It offers a more reliable connection for your devices and you should benefit from less interferences.
An Ethernet cable can connect your router directly to your computer, and they start from as little as £3. It’s a worthy investment if you’re having continued difficulties connecting.
Change the channel
Your neighbour’s connections can also impact yours but a little known tip to boost your broadband is to change the channel on your router.
The more networks in range, the more interference is likely to occur but changing your channel that your router uses from the default channel it’s accustomed to could make a change.
Trying channel 1 on your router could solve the issue; channel 1 isn’t used as a default channel by most routers and, therefore, is not likely to be used by your neighbours.
If you want to change the channel, your router manual should have instructions on how to do this quickly and easily.
A direct plug
We all know the story – tangled wires and coiled cables behind the television, computer or telephone. However, that mass of wires you’ve been hiding could be affecting your broadband speed, especially if one of them is linking your telephone and your router.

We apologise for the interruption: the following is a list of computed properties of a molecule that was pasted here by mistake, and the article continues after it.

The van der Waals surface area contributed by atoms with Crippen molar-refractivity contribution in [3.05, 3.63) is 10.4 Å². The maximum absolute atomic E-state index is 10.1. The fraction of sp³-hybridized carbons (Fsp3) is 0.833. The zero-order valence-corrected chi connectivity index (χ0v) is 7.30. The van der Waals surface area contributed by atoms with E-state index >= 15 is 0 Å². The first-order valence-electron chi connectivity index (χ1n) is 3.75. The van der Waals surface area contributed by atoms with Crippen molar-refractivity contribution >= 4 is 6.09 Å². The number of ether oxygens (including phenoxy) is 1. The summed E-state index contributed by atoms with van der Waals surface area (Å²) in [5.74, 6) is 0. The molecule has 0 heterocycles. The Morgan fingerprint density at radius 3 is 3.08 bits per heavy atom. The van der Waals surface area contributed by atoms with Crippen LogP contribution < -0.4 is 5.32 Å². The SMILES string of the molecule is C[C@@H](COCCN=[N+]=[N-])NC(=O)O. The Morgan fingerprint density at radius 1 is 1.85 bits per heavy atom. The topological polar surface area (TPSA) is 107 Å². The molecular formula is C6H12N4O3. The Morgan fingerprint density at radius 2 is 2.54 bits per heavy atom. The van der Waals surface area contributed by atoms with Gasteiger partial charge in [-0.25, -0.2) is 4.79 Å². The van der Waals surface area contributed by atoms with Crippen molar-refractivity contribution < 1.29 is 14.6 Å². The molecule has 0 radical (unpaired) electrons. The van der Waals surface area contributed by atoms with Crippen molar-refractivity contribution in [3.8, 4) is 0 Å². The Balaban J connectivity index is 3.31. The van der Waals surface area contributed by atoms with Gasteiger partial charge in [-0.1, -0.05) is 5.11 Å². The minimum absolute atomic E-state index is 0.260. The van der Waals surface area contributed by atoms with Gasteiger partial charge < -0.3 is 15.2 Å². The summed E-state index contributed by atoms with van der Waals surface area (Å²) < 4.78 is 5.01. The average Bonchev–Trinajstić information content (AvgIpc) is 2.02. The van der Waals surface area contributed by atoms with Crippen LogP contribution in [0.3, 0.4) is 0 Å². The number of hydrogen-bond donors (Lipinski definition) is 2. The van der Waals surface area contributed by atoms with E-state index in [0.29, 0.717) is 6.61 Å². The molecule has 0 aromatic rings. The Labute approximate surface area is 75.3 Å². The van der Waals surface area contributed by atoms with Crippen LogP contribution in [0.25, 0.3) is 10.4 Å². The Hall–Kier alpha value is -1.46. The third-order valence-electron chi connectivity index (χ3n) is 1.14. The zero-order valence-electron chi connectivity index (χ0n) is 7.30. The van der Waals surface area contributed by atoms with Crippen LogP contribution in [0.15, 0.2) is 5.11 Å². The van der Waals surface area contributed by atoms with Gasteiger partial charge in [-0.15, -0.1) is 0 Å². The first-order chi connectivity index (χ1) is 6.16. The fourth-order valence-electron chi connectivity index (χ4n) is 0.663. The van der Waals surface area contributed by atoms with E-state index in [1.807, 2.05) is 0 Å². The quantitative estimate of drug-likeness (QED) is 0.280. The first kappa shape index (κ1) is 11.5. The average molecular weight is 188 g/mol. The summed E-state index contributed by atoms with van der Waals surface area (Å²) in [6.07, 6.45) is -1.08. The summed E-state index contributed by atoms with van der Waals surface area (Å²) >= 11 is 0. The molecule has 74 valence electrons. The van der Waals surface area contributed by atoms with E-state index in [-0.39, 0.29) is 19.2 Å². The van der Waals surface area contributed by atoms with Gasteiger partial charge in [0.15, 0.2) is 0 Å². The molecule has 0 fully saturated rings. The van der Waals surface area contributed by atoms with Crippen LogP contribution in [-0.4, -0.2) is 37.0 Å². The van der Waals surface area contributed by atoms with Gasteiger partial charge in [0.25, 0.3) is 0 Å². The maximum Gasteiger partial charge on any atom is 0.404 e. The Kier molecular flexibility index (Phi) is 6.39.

Where possible, try to avoid using a telephone extension lead as this can cause interference which may lower your speed. However, if you can’t avoid using an extension lead use a high-quality cable with the shortest possible length to avoid those tangles, knots and coils.
Speak to your provider
If the tips above haven’t improved your broadband, you’ll have to speak to your provider.
If you’ve never had to work from home before, you might need extra bandwidth for your connection to cope with your new normal or they might have to look into the fault to be able to fix it for you.
Some providers have a number of contact options including email, phone and webchat and some are available 24/7/365 but check your provider’s website to see the options available to you.
If you want to take a look at the business broadband options available to you simply fill in our enquiry form and one of us will give you a call back.